One time, I was on a freaking gorgeous hike through a redwood forest, on my way to see my first real in-person waterfall.
This was in Northern California, and after years of drought, the rains had finally come. The falls promised to be roaring and spectacular, well worth the 12-ish miles out and back.
Somewhere around mile 6, just shy of the falls we’d hiked so far to see… we came upon a downed redwood. The recent rains had soaked into the dry ground and the roots couldn’t hold this massive tree up anymore. It had crashed down, right on top of the trail.
We’d already come that far to see the falls, so I’m sure you can guess what happened next. Sliding on the ground on our butts, covered in mud… crawling between tree branches and over the top of the massive 6-ft diameter trunk.
We got to the other side, picked up the trail, and made it to the falls (which were every bit as spectacular as promised).
Now… I tell you that story for a reason.
It’s probably the closest analogy I’ve got to how I think about writer’s block.
I won’t go as far as to proclaim writer’s block as something that doesn’t exist at all… because it does. But it’d serve you well to start thinking of it as an obstacle to get around, vs some immovable object in your path. I promise it’s all in your head, and getting to the other side is so worth the effort.
So how do you get around such a massive obstacle… one that very well could tempt you to turn around and go back and quit before you get where you’re going?
I wanted to share some tricks I developed during my time with an in-house copy team… because there were plenty of times where the copy had to roll whether I was in the right headspace or not, and I couldn’t wait around for inspiration to strike.
Here are 5 tricks I use to beat back writer’s block:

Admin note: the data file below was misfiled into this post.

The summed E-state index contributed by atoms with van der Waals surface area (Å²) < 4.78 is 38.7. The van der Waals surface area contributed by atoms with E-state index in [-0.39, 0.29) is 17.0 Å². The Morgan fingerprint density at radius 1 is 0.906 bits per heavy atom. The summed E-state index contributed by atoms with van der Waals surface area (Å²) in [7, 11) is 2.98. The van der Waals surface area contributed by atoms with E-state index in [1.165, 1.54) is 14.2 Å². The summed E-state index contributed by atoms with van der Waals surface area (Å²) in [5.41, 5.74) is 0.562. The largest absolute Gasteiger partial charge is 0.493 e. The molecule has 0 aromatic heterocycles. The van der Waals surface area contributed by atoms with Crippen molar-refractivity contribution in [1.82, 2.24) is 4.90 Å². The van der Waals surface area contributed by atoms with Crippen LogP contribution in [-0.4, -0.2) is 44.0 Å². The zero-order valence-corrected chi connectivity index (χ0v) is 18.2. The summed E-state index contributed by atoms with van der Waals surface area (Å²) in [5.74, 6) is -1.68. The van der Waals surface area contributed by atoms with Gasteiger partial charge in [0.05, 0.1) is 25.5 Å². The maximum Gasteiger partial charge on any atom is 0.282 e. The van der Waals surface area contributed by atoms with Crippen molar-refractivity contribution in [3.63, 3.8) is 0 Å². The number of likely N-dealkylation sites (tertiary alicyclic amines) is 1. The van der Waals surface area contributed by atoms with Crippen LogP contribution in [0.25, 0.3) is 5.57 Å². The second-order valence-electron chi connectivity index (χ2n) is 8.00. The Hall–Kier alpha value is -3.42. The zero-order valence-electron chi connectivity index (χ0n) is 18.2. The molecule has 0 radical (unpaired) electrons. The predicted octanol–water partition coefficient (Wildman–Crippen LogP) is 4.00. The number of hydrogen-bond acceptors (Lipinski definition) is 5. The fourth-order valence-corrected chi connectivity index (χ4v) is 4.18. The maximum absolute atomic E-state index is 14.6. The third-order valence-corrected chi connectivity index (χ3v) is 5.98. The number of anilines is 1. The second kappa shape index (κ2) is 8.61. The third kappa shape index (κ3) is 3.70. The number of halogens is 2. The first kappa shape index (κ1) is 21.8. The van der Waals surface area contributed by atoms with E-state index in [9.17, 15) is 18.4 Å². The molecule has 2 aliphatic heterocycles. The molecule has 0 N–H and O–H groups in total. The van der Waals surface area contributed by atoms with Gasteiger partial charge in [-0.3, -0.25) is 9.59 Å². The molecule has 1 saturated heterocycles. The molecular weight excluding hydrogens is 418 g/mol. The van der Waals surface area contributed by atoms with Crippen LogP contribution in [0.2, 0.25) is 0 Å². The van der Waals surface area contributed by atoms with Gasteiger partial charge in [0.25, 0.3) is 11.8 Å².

1. Change the scenery
The beauty of being a writer in this day and age is you’re very portable. Take your laptop (or other preferred writing medium) and physically move yourself somewhere else. Before pandemics and quarantines were a thing, I’d go to a local coffee shop or the library. But you can move from your desk to your couch. Or go sit outside in the sun. The point is – find a different spot to physically move your ass to.
I’ve found that a change in scenery is often enough to tap into that inner muse and find a way forward. Just that simple perspective shift can help you get rolling again, especially combined with your favorite focus music or white noise.
2. Bust out the pen and paper
Don’t be afraid to shut off the computer and write things out by hand. These days, we’re so addicted to screen time, it’s easy to be intimidated by the blank page… and suddenly you look up from a Facebook/Reddit rabbit hole and wonder where the last 3 hours went.
When I’m feeling overwhelmed or stuck, I usually turn to the Dean Jackson 50-minute Focus Finder. That’s where you set a timer for 50 minutes (yes, 5-0) and write (using pen and paper) until the timer goes off. Just you and your brain for the better part of an hour. The first 10 minutes will probably fly right by… then it starts getting good as stuff you’ve buried in the back of your mind pops up. It’s a beautifully effective way to essentially brain dump everything that’s been floating around in your head, taking up space.
If you set a timer for that long and commit to writing, you WILL think of something – it’s not like you’re just going to have white noise in between your ears for 50 whole minutes. Something about sitting down with pen and paper signals your brain that you’re here to write.
3. Turn off your inner editor